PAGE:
There is danger on both sides. Within the social justice gospel (and I use that term not to denigrate social justice by any means, only some of the ways the term has come to be used and abused. This requires a much fuller discussion and I would probably refer to earlier areas of the book, because they present an incredibly clear and balanced explanation of this, but basically any extension from and of the gospel has the danger of being over-extended and overtaking THE gospel as the central aspect of our faith, and in that lies the danger) there is a tendency to over-glorify poverty, and within the prosperity gospel there is a tendency to over-glorify wealth. And as the book describes, neither of these is virtuous in and of itself. Then DeYoung and Gilbert quote from Gilbert Meilaender, whose beautiful summary is what I’ve been building up to,
“Christians can, therefore, adopt and recommend no single attitude toward possessions. When they attempt to understand their lives within the world of biblical narrative, they are caught in the double movement of enjoyment and renunciation. Neither half of the movement, taken by itself, is the Christian way of life. Trust is the Christian way of life. In order to trust, renunciation is necessary, lest we immerse ourselves entirely in the things we possess, trying to grasp and keep what we need to be secure. In order to trust, enjoyment is necessary, lest renunciation become a principled rejection of the creation through which God draws our hearts to himself.”
Trust. Somehow it always seems to come around to that. So often in the Bible, and in life it seems, the answer to the question, “Is it this or that?” is, “Yes. Trust.” It’s frustrating at times, because there’s not a black and white principle to hold over any given situation and act appropriately. This is true in many areas, with issues of wealth, justice, and generosity being just one. We live in an increasingly inter-connected, global society which is therefore increasingly aware of the disparities within, and needs of, the world around it; and the church of the last 50 years has mirrored society in that awareness. The church of this generation, however, didn’t invent social justice. We didn’t even name it, and we certainly didn’t develop the principle. This is an age-old tension from the pages of Scripture and has required different things from every individual person within every society throughout every period of history. And the universal message from the Lord to His people through that history is that of trust. Do that which I ask of you and trust. This requires an everyday searching of and submission to the Lord in these questions of possessions and wealth and generosity, and, in all honesty, is much more difficult then a clear procedure and set of rules to follow. But at the same time, what freedom lies within it!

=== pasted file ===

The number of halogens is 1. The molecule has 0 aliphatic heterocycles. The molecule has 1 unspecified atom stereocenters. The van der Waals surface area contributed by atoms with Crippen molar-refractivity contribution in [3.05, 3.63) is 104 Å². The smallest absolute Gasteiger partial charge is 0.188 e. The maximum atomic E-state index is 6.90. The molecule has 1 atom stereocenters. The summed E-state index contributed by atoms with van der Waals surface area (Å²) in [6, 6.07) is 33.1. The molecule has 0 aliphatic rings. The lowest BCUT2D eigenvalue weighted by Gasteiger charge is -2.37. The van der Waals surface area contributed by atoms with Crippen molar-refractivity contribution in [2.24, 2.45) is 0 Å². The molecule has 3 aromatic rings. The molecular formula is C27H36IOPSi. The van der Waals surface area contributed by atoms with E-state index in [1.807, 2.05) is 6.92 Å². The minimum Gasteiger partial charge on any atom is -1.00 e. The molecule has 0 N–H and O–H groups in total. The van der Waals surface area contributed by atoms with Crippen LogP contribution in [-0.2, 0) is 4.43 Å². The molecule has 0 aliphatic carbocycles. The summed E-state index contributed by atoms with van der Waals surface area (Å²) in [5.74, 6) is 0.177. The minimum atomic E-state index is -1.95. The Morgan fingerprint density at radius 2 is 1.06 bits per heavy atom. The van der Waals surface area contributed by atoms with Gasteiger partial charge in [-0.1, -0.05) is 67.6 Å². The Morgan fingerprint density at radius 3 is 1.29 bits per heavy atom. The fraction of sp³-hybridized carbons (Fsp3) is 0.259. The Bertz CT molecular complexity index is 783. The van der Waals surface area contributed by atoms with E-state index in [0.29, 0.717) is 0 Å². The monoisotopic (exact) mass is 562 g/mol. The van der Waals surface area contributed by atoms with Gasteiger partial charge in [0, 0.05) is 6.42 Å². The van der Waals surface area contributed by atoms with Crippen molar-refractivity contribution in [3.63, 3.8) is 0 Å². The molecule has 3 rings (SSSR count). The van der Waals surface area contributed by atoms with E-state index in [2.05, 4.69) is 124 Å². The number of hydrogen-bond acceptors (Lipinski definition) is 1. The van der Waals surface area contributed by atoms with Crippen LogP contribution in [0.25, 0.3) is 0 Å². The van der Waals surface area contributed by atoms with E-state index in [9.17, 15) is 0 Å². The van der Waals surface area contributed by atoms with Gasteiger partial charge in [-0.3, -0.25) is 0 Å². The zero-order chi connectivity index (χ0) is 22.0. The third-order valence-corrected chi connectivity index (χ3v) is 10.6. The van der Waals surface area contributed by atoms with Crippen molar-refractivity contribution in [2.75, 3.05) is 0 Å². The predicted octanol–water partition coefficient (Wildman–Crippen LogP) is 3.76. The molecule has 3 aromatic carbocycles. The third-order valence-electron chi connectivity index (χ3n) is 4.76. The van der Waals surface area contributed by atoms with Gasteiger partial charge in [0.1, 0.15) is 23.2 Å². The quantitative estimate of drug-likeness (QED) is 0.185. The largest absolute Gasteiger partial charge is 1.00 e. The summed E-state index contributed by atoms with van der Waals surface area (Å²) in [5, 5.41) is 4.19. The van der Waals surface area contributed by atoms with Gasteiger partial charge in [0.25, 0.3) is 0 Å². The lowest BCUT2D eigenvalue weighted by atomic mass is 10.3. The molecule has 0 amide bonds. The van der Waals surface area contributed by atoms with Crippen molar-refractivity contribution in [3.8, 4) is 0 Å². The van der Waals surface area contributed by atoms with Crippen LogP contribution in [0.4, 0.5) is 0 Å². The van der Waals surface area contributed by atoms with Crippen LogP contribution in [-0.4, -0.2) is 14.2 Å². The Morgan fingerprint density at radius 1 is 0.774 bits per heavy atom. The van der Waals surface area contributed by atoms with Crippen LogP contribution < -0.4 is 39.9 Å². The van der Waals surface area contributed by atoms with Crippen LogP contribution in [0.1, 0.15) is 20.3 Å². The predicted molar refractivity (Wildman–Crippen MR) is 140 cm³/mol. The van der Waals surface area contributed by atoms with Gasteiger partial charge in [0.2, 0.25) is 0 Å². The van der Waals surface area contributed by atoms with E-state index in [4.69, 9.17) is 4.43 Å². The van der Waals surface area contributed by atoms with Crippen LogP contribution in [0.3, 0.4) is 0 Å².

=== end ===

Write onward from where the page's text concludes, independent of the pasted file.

I live in suburban, middle-class America, but I’ve lived overseas on the generosity of others and in the midst of abject poverty. I’ve given money to beggars and children on the street, and I’ve withheld money from beggars and children on the street. (And which one of those is more difficult to do is by no means simple…) I’ve spent periods of time racked with guilt over adding one possession to my relatively wealthy life, and I’ve spent periods of time and money on enjoyment without a moment of second guessing. Many, many others with much more experience and wisdom than me have wrestled with these same questions, and I know I am by no means done wrestling. The point is none of these specific circumstances or actions. The point is to be aware of the tension, as maintaining it will require different actions for different people. Be aware of the good gifts of the Lord, be aware of the needs of others, and be aware of all things in light of eternity. Then trust.
As DeYoung and Gilbert close the section, “To be a Christian, then, is to receive God’s good gifts and enjoy them the most, need them the least, and give them away most freely.”
amen. I pray for that.